Fifth about The Seventh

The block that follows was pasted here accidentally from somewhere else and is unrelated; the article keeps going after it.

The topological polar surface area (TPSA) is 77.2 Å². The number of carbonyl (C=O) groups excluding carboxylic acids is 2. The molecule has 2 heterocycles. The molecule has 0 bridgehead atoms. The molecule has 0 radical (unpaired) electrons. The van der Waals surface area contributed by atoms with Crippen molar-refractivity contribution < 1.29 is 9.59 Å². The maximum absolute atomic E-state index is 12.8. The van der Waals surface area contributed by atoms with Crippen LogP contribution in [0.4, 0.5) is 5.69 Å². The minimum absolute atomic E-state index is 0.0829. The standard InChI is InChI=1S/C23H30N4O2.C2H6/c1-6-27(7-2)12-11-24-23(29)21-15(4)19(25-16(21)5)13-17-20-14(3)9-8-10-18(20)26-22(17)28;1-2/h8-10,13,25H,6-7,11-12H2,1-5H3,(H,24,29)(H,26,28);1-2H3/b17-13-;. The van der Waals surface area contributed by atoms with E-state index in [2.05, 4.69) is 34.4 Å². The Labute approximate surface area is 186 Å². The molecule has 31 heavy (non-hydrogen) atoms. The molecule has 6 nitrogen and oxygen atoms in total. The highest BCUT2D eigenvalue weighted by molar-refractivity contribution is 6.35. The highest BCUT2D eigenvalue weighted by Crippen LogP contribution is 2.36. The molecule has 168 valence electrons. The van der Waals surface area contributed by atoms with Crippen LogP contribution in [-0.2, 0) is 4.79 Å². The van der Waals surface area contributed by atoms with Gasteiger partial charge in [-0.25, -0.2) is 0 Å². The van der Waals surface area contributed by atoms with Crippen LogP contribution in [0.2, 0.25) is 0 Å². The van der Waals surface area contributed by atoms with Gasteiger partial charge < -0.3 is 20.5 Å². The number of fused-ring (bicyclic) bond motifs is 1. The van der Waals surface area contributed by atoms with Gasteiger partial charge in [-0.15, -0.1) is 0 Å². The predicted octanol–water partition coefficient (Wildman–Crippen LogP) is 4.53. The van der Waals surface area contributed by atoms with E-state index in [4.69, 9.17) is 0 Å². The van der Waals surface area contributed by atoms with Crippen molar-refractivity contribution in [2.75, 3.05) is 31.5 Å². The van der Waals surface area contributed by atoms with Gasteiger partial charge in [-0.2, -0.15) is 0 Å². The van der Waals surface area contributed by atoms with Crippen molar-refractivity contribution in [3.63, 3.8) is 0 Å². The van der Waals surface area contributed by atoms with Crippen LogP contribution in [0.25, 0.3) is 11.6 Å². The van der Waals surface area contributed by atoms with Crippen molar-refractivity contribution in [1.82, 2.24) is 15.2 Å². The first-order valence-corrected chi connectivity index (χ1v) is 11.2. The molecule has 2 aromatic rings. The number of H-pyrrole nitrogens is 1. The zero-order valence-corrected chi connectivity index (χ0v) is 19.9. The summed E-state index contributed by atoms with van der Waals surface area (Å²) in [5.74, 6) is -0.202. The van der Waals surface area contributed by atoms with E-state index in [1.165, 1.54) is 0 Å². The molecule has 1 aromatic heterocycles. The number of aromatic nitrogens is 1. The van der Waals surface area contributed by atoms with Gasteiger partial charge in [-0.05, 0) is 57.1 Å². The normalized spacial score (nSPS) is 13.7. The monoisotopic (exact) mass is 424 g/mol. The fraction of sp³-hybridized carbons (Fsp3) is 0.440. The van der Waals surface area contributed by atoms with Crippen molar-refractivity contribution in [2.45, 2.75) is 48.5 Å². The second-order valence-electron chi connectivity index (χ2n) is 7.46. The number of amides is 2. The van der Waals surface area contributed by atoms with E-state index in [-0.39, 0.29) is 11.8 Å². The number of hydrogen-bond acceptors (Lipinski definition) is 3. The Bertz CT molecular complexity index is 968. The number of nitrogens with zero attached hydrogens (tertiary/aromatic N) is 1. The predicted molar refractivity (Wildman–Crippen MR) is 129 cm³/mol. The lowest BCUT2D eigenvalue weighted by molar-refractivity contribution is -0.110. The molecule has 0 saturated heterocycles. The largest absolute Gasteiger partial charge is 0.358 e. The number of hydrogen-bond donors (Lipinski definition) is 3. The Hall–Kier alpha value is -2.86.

Simonal: Leonardo Domingues’ biopic is a little confusing on its storytelling (it’s too quick and heavy on the name-dropping, particularly early on; and, neither here nor there, but not too close to factual at some points), but it at least avoids the cliched trap of the artificial epiphanic moments that plague famous musician biopics. The film seems more interested in using the largest possible number of his songs, but considering the silky beauty of Simonal’s voice, that is far from a problem. Fabrício Boliveira is quite good as the title character, efficient in the large emotional range called for. Isis Valverde, however good she may look in the role, is stiff and unconvincing. The film has good production values, with well-done costume and production design (by Kika Lopes and Yurika Yamasaki respectively). The cinematography of Pablo Baião smartly uses soft-focus and tight framing to minimize the use of period elements. It needs to be said, however, that the best thing in this film is the bravura long take shot that opens the movie (and is echoed by another nearly as good later on): it’s not only technically and visually great, but it has the richest piece of storytelling in the whole film.

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